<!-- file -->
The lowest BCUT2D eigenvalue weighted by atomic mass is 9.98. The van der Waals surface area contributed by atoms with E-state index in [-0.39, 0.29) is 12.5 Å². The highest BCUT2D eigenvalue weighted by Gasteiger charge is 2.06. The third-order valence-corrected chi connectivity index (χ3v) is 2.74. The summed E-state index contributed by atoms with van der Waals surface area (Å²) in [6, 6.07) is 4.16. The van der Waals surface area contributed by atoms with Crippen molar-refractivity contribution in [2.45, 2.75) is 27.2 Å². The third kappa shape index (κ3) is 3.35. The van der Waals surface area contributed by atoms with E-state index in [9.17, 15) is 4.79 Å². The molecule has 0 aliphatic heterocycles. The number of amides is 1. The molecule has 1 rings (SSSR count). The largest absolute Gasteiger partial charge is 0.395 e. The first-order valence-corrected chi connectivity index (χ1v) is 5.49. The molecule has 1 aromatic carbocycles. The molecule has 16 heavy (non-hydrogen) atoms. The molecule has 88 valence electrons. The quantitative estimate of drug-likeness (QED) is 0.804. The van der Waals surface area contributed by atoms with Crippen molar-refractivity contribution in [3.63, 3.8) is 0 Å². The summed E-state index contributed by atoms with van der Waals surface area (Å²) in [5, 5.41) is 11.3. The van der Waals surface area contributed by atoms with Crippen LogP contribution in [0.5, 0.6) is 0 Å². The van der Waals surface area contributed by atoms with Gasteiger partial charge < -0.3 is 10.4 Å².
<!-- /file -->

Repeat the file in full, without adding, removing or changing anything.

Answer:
The lowest BCUT2D eigenvalue weighted by atomic mass is 9.98. The van der Waals surface area contributed by atoms with E-state index in [-0.39, 0.29) is 12.5 Å². The highest BCUT2D eigenvalue weighted by Gasteiger charge is 2.06. The third-order valence-corrected chi connectivity index (χ3v) is 2.74. The summed E-state index contributed by atoms with van der Waals surface area (Å²) in [6, 6.07) is 4.16. The van der Waals surface area contributed by atoms with Crippen molar-refractivity contribution in [2.45, 2.75) is 27.2 Å². The third kappa shape index (κ3) is 3.35. The van der Waals surface area contributed by atoms with E-state index in [9.17, 15) is 4.79 Å². The molecule has 0 aliphatic heterocycles. The number of amides is 1. The molecule has 1 rings (SSSR count). The largest absolute Gasteiger partial charge is 0.395 e. The first-order valence-corrected chi connectivity index (χ1v) is 5.49. The molecule has 1 aromatic carbocycles. The molecule has 16 heavy (non-hydrogen) atoms. The molecule has 88 valence electrons. The quantitative estimate of drug-likeness (QED) is 0.804. The van der Waals surface area contributed by atoms with Crippen molar-refractivity contribution in [3.63, 3.8) is 0 Å². The summed E-state index contributed by atoms with van der Waals surface area (Å²) in [5, 5.41) is 11.3. The van der Waals surface area contributed by atoms with Crippen LogP contribution in [0.5, 0.6) is 0 Å². The van der Waals surface area contributed by atoms with Gasteiger partial charge < -0.3 is 10.4 Å².